SINGAPORE: With the retail industry “severely impacted” by COVID-19, there is a need for retailers to “break new ground” and transition to a new business model in order to survive, said Trade and Industry Minister Chan Chun Sing on Monday (Oct 12).
Speaking to the media after a visit to SK Jewellery Group, Mr Chan noted the “tremendous pressure” on the retail industry, with e-commerce shifting the traditional business model and retailers all over the world able to promote their products even without a physical shop front.
“What COVID-19 has accentuated is both the structural and the cyclical forces impacting the retail industry,” said Mr Chan.
He said that the cyclical forces will continue to impact the retail industry in the near-term amid lower consumer confidence and constrained purchasing power.
The rise of online shopping as well as changing consumer behaviour and technology innovation are also shaking up the industry.
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“The structural issues that we are talking about has to do with the ability for people to promote their products online, without a physical shop front. It also allows consumers to actually compare prices across a broad range of sellers, without even having to leave your house," said Mr Chan.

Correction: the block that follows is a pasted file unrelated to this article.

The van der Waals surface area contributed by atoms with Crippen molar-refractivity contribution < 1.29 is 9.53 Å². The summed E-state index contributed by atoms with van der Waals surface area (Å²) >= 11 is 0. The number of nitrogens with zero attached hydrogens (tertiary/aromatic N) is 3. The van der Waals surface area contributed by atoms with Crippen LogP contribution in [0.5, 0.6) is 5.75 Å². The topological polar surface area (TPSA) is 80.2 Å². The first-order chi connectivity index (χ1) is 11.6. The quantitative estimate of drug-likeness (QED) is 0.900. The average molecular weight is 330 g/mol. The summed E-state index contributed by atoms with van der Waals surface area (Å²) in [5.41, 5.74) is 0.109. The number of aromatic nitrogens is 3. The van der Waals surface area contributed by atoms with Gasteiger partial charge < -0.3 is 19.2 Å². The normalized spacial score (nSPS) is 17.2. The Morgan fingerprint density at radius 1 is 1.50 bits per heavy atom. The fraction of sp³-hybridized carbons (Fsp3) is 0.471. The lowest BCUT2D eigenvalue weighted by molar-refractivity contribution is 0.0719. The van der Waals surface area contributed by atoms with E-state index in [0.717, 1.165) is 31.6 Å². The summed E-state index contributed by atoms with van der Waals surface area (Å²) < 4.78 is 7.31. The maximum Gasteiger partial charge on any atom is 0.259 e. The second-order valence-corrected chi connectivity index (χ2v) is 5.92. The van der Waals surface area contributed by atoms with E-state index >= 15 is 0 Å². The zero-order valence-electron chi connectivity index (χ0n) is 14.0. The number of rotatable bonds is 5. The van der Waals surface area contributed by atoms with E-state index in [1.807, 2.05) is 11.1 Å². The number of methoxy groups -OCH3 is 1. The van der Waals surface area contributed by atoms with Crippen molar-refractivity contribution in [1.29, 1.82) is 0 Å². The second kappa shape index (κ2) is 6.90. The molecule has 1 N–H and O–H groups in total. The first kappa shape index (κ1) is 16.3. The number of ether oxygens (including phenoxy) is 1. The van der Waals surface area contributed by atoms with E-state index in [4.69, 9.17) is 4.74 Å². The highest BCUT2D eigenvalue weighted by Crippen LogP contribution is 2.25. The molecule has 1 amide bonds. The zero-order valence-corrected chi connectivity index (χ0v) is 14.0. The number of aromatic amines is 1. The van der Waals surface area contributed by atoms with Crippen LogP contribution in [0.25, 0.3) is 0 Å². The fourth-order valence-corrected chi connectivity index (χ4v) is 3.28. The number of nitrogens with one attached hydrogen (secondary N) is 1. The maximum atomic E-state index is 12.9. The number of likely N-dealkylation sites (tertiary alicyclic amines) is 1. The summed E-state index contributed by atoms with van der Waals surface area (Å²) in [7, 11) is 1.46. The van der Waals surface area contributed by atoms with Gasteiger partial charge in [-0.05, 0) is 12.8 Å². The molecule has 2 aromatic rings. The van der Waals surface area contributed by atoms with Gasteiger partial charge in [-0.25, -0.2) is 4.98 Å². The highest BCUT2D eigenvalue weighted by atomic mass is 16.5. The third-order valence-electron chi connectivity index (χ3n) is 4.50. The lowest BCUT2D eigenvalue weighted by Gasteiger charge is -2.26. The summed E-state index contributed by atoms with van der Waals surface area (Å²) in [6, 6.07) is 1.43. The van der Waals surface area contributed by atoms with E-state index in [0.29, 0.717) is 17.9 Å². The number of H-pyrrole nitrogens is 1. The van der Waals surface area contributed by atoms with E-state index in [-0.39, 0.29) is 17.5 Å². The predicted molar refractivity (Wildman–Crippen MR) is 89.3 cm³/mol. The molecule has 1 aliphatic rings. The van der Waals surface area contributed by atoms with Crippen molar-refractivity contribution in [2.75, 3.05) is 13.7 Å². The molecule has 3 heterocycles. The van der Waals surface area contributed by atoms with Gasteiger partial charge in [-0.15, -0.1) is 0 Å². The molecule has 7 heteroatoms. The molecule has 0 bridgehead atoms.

These have “severe and serious implications on the retail sector”, he added.
Given that the retail sector contributes 1.6 per cent to Singapore’s Gross Domestic Product (GDP) and employs about 4.1 per cent of the total workforce, any impact on the industry can have “very grave consequences” on the employment prospects of workers in Singapore, said Mr Chan.
As such, the previous model of of relying “mainly” on the domestic market “will still be necessarily, but insufficient going forward”.
“We need to work together to help our retailers to break new ground. And by this, we mean that we must go beyond the domestic market to the regional market, leveraging on the digital initiatives to help us to reach new markets and to promote new products and services.”
He added that retailers need to move beyond the current model of arbitrage and being a middleman, and focus on adding value to product and services.
"If we just depend on the traditional model ... it will be very, very difficult for our retailers to survive and thrive," said Mr Chan, noting the impact of high fixed costs such as rental on retailers.
As such, the Government is looking to help retailers transition to a new business model and expand their top line by digitalising, which can help retailers expand into the international market.
In addition, combining service, digitalisation and design would help retailers compete in a changing retail environment, he said.
“If rental of fixed space is a big component, the question is how can we reduce that?
“But more importantly, how do we increase the top line? This is why we have been encouraging our retailers not just to focus on minimising the fixed costs, which they must continue to do, but more importantly, how to have a new business model.”